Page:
I’ve been a little quiet lately; some of that was end of the semester and family activities, but part of it was that I’ve been trying to put the finishing touches on a new project. I now think that OMIS – the open millifluidic inquiry system, is ready for display.
No, there’s no typo in the title. While this post does describe building an instrument (a colorimeter) from scratch, it also uses the Scratch programming language to control the operation of the instrument. Read on to learn the why’s and how’s.
Andy Brunning over at Compound Interest has created a great infographic to help explain some of the chemistry behind the Flint water crisis. The graphic is below, but I strongly encourage you to take a look at his full article
Andy’s post introduces a lot of concepts that could be incorporated into a Chemistry lecture, making it a potentially valuable resource for connecting what students may find as esoteric concepts to real-life situations. Check out the full article while I jot down some ideas for exam questions….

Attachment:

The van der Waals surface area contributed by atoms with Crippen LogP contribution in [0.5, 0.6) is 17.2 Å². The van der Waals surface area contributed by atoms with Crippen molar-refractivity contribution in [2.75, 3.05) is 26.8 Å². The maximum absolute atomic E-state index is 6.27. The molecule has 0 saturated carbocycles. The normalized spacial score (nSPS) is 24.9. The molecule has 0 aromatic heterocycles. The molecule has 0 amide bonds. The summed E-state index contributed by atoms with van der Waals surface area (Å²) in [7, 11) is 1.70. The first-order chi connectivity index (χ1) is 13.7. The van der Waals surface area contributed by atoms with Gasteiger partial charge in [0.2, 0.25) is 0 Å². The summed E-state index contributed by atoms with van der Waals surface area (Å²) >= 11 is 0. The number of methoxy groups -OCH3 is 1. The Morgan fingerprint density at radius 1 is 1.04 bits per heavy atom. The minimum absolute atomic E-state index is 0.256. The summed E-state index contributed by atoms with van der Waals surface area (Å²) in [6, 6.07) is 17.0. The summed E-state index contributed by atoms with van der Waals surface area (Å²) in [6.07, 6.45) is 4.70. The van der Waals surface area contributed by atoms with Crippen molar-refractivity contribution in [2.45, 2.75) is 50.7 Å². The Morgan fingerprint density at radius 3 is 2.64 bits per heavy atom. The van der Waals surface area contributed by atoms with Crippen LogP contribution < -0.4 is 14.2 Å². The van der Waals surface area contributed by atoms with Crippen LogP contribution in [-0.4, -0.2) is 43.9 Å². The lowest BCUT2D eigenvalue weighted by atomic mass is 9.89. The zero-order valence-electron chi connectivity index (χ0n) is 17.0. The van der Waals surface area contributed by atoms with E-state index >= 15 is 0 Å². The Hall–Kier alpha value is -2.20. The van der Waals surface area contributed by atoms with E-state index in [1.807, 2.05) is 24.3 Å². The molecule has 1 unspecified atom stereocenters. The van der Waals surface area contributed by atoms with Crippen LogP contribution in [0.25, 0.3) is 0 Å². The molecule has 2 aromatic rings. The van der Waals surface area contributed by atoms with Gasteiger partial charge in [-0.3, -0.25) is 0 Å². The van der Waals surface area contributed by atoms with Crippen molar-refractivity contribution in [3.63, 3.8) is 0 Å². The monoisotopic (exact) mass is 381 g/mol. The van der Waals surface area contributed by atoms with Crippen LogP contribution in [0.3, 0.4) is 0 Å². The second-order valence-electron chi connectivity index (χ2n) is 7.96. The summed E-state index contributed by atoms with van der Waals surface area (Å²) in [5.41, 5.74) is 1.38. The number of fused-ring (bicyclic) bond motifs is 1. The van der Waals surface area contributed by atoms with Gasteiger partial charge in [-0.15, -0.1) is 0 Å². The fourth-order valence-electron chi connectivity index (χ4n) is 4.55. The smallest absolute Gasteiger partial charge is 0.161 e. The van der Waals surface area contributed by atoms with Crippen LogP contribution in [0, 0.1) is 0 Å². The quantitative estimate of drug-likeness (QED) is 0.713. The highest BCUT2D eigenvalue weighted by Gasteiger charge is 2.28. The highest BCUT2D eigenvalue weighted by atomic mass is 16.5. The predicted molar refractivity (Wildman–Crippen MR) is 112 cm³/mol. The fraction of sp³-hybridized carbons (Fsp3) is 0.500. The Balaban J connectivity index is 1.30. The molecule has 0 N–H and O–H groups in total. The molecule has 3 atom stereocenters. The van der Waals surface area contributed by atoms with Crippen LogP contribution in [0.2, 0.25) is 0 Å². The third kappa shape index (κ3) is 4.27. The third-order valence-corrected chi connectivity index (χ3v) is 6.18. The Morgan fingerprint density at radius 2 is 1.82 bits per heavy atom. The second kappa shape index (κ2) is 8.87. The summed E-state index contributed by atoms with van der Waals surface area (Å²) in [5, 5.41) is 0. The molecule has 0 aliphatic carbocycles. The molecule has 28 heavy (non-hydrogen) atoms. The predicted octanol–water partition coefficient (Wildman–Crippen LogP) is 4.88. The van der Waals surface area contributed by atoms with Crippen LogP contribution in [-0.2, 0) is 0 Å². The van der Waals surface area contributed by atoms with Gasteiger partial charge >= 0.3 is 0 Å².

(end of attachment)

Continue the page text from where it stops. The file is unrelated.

As one of my ‘loyal readers’ has pointed out (thanks Nick), the schematic in the MagPi has the LED in the wrong way. Be sure to connect the negative side of the LED to Ground and the positive side to GPIO25.
Wolfspec 2.0 – Spectrometry with the Raspicam
This post is a reprint of an article I wrote on my earlier website. I’ve tried to update the links and images, but may have missed a few.
I recently purchased the camera that attaches to a Raspberry Pi and thought about how one might be able to make a spectrophotometer using the camera as a ccd-like detector. This work is still in progress, but with relatively few steps, I was able to get an instrument up and running (and even calibrated – sort of).
This is a classic article which I’ve restored from a former version of my website. It has been modified from the original version.